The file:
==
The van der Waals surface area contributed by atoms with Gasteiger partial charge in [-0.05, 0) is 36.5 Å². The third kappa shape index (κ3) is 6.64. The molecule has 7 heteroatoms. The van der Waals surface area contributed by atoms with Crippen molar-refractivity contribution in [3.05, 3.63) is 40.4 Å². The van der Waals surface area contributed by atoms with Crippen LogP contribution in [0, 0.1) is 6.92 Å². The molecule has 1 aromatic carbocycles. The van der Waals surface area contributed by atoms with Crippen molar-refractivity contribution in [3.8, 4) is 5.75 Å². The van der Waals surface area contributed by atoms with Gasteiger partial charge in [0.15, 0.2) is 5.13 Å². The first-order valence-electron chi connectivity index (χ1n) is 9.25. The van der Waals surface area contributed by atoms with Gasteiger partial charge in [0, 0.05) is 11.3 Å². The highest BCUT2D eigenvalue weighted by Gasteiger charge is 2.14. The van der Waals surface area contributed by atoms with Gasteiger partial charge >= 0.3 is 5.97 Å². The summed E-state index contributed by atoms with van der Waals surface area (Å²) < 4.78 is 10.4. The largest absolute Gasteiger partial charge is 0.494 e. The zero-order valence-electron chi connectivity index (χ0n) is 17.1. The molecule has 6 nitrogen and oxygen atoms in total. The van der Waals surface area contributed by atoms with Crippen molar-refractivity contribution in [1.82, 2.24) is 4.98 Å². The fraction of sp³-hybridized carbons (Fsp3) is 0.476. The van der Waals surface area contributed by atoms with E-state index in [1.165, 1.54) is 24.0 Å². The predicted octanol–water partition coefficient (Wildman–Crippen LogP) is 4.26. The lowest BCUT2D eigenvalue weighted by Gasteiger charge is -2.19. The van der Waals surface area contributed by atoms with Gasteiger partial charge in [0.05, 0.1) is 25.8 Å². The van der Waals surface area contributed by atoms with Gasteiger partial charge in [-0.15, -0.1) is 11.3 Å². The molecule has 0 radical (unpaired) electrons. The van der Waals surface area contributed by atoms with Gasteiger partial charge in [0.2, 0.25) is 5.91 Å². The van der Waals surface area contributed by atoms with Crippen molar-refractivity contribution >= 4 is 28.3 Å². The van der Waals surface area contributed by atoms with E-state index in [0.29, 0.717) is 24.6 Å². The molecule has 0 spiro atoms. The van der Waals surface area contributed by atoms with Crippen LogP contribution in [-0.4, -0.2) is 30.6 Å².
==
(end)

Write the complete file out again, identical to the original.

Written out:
The van der Waals surface area contributed by atoms with Gasteiger partial charge in [-0.05, 0) is 36.5 Å². The third kappa shape index (κ3) is 6.64. The molecule has 7 heteroatoms. The van der Waals surface area contributed by atoms with Crippen molar-refractivity contribution in [3.05, 3.63) is 40.4 Å². The van der Waals surface area contributed by atoms with Crippen LogP contribution in [0, 0.1) is 6.92 Å². The molecule has 1 aromatic carbocycles. The van der Waals surface area contributed by atoms with Crippen molar-refractivity contribution in [3.8, 4) is 5.75 Å². The van der Waals surface area contributed by atoms with Gasteiger partial charge in [0.15, 0.2) is 5.13 Å². The first-order valence-electron chi connectivity index (χ1n) is 9.25. The van der Waals surface area contributed by atoms with Gasteiger partial charge in [0, 0.05) is 11.3 Å². The highest BCUT2D eigenvalue weighted by Gasteiger charge is 2.14. The van der Waals surface area contributed by atoms with Gasteiger partial charge >= 0.3 is 5.97 Å². The summed E-state index contributed by atoms with van der Waals surface area (Å²) < 4.78 is 10.4. The largest absolute Gasteiger partial charge is 0.494 e. The zero-order valence-electron chi connectivity index (χ0n) is 17.1. The molecule has 6 nitrogen and oxygen atoms in total. The van der Waals surface area contributed by atoms with Crippen molar-refractivity contribution in [1.82, 2.24) is 4.98 Å². The fraction of sp³-hybridized carbons (Fsp3) is 0.476. The van der Waals surface area contributed by atoms with E-state index in [1.165, 1.54) is 24.0 Å². The predicted octanol–water partition coefficient (Wildman–Crippen LogP) is 4.26. The lowest BCUT2D eigenvalue weighted by Gasteiger charge is -2.19. The van der Waals surface area contributed by atoms with Gasteiger partial charge in [0.05, 0.1) is 25.8 Å². The van der Waals surface area contributed by atoms with Gasteiger partial charge in [-0.15, -0.1) is 11.3 Å². The molecule has 0 radical (unpaired) electrons. The van der Waals surface area contributed by atoms with Gasteiger partial charge in [0.2, 0.25) is 5.91 Å². The van der Waals surface area contributed by atoms with Crippen molar-refractivity contribution >= 4 is 28.3 Å². The van der Waals surface area contributed by atoms with E-state index in [0.29, 0.717) is 24.6 Å². The molecule has 0 spiro atoms. The van der Waals surface area contributed by atoms with Crippen LogP contribution in [-0.4, -0.2) is 30.6 Å².